LET’S START WITH the good things that have happened since we first learned about the mess at the Richland County Recreation Commission, because goodness knows there’s more than enough bad:
▪ The Richland County Sheriff’s Department, SLED and the FBI agreed to investigate allegations that Executive Director James Brown III has been harassing and intimidating employees and paying bribes to commissioners.
▪ The Richland County Council voted to withhold most of the commission’s budget until the agency is audited by an auditor chosen by the county.
▪ The Richland County legislative delegation voted to ask the Recreation Commission to suspend Mr. Brown pending the outcome of the criminal probes.
Never miss a local story.
▪ Mr. Brown put himself on indefinite (paid) leave — one hopes because he was warned he was about to be suspended.
Sadly, the bad is worse.
While the County Council voted to withhold $8.4 million of the commission’s budget until that audit is completed, state law still requires it to provide $4.9 million to the entity over which it has no authority.
And while withholding the money absolutely was the right thing to do, at some point that hurts employees who have done nothing wrong and the people who use the county’s recreation services.
So this could become a Solomonesque test, where we see whether the commissioners care enough about the employees and the public to give in to the council’s demands.
As nice as it is that he’s no longer running the place, the fact that Mr. Brown voluntarily put himself on leave suggests that he could voluntarily return to work whenever he pleases.
And his self-imposed paid vacation came just a day after WACH TV aired an interview with an anonymous whistleblower who described in graphic detail a harrowing and frankly horrible work environment.
Two weeks after that interview aired, the independent journalism site QuorumColumbia.org published what it said was a transcript of a crude, profanity-laced meeting Mr. Brown had with his staff in January, in which he referred to employees as animals, said he had been treating them too well and issued what could be taken as threats of physical violence toward anyone who complained.
The website quoted someone it called a “20-plus year human resources veteran” who said she had never seen such clear evidence of a hostile work environment.
Another Quorum article last week reported that the commission exceeded its $15,000 budget for legal services for 2015-16 by $90,000 and that commission Chairwoman Marie Green failed to include that information in a response to legislators’ inquiries.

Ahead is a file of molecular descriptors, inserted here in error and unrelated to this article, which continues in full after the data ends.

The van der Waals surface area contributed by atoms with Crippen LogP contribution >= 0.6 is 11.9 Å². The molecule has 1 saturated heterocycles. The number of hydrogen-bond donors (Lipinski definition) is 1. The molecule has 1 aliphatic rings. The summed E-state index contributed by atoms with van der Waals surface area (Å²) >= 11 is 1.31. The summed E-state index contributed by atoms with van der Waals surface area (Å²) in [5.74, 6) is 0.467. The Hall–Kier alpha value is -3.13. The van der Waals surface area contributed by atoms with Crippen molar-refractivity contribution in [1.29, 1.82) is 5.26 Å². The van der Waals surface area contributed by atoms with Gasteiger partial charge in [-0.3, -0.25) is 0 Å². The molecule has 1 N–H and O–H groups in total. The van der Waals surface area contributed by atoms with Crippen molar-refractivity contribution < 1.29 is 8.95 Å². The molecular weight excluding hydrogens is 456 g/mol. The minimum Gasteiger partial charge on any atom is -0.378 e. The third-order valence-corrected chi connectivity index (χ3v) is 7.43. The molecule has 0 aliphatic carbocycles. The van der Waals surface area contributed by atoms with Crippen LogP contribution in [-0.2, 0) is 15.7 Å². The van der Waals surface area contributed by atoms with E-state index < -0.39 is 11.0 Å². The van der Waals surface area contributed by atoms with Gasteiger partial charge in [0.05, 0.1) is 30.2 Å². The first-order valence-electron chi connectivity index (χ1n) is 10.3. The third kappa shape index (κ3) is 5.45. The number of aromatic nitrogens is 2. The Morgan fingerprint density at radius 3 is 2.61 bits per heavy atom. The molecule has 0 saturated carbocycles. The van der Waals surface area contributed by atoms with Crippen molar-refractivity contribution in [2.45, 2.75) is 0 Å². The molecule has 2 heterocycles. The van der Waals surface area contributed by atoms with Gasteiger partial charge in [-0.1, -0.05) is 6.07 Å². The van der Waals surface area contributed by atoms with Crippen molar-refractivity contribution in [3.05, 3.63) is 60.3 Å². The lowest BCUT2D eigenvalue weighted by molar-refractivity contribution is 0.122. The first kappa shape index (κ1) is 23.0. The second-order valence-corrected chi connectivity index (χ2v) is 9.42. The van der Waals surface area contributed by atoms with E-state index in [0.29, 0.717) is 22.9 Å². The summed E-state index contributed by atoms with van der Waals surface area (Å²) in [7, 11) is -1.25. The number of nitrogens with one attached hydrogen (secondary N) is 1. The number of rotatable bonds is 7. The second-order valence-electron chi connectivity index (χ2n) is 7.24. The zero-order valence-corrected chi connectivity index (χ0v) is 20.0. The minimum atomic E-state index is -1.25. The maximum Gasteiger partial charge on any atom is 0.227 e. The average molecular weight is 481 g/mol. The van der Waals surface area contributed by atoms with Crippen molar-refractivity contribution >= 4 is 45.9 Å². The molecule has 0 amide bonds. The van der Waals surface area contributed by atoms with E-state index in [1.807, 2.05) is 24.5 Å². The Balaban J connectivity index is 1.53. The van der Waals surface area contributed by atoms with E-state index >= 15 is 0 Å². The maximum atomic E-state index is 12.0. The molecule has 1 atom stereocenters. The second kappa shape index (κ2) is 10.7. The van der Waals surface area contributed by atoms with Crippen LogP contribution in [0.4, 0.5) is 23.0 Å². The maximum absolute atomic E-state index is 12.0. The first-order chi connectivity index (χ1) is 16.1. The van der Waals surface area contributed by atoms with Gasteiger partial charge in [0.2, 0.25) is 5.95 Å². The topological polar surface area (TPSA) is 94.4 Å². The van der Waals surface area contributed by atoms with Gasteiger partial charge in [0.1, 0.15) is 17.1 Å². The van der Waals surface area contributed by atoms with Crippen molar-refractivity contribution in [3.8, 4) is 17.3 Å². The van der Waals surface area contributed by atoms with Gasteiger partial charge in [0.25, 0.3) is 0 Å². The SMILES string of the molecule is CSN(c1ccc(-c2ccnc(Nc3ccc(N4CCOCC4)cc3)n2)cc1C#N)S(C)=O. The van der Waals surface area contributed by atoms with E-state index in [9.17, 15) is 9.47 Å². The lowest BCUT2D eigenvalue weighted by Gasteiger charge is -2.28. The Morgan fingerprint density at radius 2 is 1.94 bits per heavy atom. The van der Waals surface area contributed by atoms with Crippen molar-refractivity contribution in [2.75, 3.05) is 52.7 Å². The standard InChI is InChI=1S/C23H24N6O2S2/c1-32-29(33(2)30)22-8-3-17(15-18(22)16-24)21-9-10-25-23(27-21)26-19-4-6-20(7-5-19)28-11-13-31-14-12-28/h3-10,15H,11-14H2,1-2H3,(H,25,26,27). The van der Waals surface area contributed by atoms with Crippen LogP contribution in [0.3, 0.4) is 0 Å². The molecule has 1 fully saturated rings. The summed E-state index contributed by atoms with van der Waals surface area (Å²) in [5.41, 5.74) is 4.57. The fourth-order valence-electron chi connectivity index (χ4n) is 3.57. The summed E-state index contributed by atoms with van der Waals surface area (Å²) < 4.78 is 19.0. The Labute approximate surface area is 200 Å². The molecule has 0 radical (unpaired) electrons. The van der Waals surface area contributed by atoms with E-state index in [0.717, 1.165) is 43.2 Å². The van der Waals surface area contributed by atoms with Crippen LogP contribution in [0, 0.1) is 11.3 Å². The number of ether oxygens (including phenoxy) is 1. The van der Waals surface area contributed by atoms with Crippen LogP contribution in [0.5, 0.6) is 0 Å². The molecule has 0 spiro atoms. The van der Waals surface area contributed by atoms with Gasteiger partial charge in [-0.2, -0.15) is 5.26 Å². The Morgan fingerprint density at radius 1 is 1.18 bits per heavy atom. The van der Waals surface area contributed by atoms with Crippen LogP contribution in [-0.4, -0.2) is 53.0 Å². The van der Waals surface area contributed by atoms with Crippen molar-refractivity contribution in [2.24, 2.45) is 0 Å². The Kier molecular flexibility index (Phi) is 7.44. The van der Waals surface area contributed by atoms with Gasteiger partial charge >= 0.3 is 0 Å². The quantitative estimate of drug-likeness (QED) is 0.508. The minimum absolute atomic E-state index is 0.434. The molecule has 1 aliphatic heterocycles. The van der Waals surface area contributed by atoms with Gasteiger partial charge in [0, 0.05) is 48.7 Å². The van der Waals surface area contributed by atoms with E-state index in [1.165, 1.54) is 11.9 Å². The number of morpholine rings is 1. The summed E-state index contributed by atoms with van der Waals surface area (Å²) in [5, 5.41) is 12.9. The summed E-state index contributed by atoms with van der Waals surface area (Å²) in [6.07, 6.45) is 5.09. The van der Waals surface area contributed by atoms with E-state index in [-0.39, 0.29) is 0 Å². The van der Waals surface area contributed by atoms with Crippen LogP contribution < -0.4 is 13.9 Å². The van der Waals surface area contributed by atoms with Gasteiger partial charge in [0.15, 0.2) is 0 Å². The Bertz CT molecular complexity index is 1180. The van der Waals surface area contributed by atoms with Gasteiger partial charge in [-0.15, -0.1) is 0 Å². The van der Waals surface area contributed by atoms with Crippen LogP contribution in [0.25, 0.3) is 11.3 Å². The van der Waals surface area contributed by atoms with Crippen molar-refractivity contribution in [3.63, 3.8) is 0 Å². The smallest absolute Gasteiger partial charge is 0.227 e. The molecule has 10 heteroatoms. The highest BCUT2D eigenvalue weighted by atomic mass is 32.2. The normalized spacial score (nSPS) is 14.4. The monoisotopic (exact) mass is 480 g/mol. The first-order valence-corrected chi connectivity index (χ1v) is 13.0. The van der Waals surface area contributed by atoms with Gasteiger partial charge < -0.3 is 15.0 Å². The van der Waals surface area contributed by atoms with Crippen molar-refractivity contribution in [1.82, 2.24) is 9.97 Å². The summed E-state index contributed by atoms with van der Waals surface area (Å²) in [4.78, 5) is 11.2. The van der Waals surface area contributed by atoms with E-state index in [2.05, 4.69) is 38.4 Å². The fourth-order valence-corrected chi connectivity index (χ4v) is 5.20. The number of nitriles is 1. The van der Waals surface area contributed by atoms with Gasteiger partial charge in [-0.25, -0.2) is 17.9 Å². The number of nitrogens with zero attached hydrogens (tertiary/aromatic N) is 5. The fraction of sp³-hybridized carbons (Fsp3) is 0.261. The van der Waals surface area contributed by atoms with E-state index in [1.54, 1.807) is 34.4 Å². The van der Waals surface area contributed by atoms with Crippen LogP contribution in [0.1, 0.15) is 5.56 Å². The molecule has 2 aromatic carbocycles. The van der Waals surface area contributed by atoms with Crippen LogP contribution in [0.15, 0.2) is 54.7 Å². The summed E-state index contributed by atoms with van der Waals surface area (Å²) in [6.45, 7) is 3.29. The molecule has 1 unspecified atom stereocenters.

Not that it really matters what she tells legislators, or anyone else.
State legislators from Richland County appoint the commissioners, but their control ends there. Commissioners serve fixed terms, and legislators appear to have no power to remove them — and so no power to make them do anything.
It’s not even clear that the delegation has the will to do anything if it could. Five legislators voted against asking the commission to suspend Mr. Brown.
After Sen. John Scott wound up on the losing side of that 9-5 vote, he complained that, “We acted too prematurely in getting involved in this investigation.”
Seriously. As if you or I would still be going to work every day while local, state and federal police investigated job-related criminal allegations against us.
And one of the nine legislators who voted to request the suspension, Rep. Mia McLeod, subsequently declined to sign a letter asking some pretty basic questions about Mr. Brown’s voluntary suspension. (Can he return at will? Is he receiving all of the benefits he would if he were working? Has his son been fired since being arrested on drug-trafficking charges?)
In response to that letter, Mr. Scott essentially accused the signatories of racism for airing the public’s business … in public. Rather than working things out behind the scenes, I suppose. Seriously.
It is deeply disturbing that Sens. Scott and Darrell Jackson and Reps. Jimmy Bales, Leon Howard and Todd Rutherford have so little interest in finding out what is going on and trying to set things right.
But of course there’s an even larger problem here: the inability of any elected official to see to it that this mess gets fixed.
Unless they are in extremely sensitive positions — members of the Ethics Commission, for instance — all appointed officials should be subject to removal at will.
We don’t often see such glaring examples of the folly of giving autonomous part-time boards unlimited authority to run government agencies, but we’re sure getting schooled in the dangers of that right now.
If we ever needed evidence of why this special little government needs to be dismantled and its duties handed over to the County Council, we don’t any more.
Ms. Scoppe writes editorials and columns for The State. Reach her at firstname.lastname@example.org or (803) 771-8571 or follow her on Twitter @CindiScoppe.